African folklore

African folklore

A Story by Jack V.
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Memories from my childhood - finding morals in life.

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I used to read folklore. African Folklore. I didn’t touch the Greek stuff. It didn’t make sense to learn from the Greeks when our ancestors truly come from Africa.

            My mother worked all the time and so I read. I took my lessons from the Africans. They taught me about jealousy and envy by speaking through animals into Men. It hurt that usually the woman was the pitfall for the man, but that might just have biblical ties at its roots. I learned about lies and hate, about love and deceit, about trust and anxiety, and about perseverance and strength. All of the lessons we teach our children all the years they live and breathe. And although I read these stories, these myths, for years, I only remember the one; it was a story of jealousy and envy.

            A man had been given a very special gift by God. He was allowed to speak with the animals. Every day he enjoyed conversations with the animals; and, at times, it gave him an edge over his male counterparts in the village. His wife became suspicious of his happy demeanor and cheerful image and began to pester him, “Why are you so happy all of a sudden?” spoken with a thick and deep sound.

            “Do I need a reason?” This was the only response he was allowed to provide. You see, one of the conditions to speak with the animals was his silence. He wasn’t allowed to tell anyone of this gift. If he did, he would die; this was condition number two. It hurt him to keep the secret from his wife but he didn’t want to lose his ability to speak with them.

            Every day he’d come home, and it lasted about a year at best, in which his wife would berate him with her envy, “Why are you so happy? What is it outside of this house that makes you smile so. It hurts me that you will not tell me. I am your wife. I deserve to be happy too.”

            His heart was saddened and the gift became a burden rather quickly.

            Finally his wife came to him one day, “If you don’t tell me why you are so happy, and what it is that you keep from me each day, I’m going to leave.”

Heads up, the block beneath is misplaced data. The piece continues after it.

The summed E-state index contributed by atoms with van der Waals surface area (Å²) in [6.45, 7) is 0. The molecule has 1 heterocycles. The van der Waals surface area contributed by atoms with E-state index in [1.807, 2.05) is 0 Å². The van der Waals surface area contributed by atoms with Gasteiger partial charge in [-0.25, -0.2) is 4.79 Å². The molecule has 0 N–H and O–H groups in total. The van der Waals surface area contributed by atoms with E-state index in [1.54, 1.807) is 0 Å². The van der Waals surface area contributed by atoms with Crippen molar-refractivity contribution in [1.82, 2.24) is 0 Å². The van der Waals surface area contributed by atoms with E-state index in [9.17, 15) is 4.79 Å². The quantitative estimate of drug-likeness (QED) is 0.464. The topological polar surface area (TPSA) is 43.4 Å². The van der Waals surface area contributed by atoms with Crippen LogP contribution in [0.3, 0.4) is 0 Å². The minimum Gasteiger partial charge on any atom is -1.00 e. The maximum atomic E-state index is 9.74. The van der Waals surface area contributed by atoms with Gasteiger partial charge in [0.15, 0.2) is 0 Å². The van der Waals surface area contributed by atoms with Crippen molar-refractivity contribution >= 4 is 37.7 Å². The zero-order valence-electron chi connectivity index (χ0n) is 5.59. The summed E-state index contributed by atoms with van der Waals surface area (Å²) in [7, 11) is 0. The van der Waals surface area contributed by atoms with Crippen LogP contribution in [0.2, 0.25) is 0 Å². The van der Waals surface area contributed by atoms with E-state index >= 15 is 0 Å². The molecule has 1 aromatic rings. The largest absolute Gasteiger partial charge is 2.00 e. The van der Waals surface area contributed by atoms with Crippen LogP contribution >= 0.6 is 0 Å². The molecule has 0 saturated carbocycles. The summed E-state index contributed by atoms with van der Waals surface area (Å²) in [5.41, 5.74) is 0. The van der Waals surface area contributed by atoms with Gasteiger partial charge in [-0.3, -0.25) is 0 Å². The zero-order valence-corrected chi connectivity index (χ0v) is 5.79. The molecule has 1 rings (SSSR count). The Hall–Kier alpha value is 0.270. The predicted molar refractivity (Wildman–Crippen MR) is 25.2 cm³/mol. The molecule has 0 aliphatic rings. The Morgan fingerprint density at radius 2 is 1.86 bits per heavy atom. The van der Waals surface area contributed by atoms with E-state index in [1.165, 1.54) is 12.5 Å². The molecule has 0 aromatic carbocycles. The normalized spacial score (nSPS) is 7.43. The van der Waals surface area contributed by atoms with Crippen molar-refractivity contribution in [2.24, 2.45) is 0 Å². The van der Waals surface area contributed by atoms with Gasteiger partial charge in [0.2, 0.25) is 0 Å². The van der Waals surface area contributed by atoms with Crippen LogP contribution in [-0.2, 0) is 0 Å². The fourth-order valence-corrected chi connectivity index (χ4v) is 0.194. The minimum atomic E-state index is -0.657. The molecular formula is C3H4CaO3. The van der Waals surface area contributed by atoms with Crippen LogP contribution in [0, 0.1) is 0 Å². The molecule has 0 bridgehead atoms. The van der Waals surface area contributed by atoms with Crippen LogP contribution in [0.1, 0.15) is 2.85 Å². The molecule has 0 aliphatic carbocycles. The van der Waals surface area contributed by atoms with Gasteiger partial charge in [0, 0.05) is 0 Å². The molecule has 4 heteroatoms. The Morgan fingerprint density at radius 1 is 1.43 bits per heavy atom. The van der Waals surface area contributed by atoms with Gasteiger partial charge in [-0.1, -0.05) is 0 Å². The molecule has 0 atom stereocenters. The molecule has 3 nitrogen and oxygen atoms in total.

Not wanting to anger his wife any longer and finally needing freedom from the bondage her insistence had placed him in, he told her and then died. Realizing the mistake she had made in constantly asking for his truth she killed herself for killing her husband. Legend has it any time the wind blows over the Savannah plains their voices can be heard together whispering “Envy” in the breeze.

            Now my attention and curiosity glommed onto stories like these as a hungry child swallows a loaf of bread.  I did my best to remember these stories because I knew, at the time of reading them that I would eventually forget. And I did. But this one stuck with me. I wonder what my own mother would say to this story had I ever shared it with her. I’m sure she’d agree with the moral, never covet thy neighbor’s goods, but I’d think she’d think it incredulous to tell the story using animals. Why disguise it so? Just say the moral straight out, don’t be jealous. It’s wrong. But children love animals, some more than others. Perhaps this was the reason the story stuck with me as it did. I would have loved to have had this gift. The question then remains, would I have kept my secret or found it a burden?

© 2014 Jack V.


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Added on November 19, 2014
Last Updated on November 19, 2014
Tags: African folklore, folklore, envy, jealousy

Author

Jack V.
Jack V.

Farmington Hills, MI



About
I'm a self-publishing, freelance author living in Michigan. I appreciate detailed description, and therefore I must warn my audience, many oeuvre contain graphic imagery. The topic surrounds, physical.. more..

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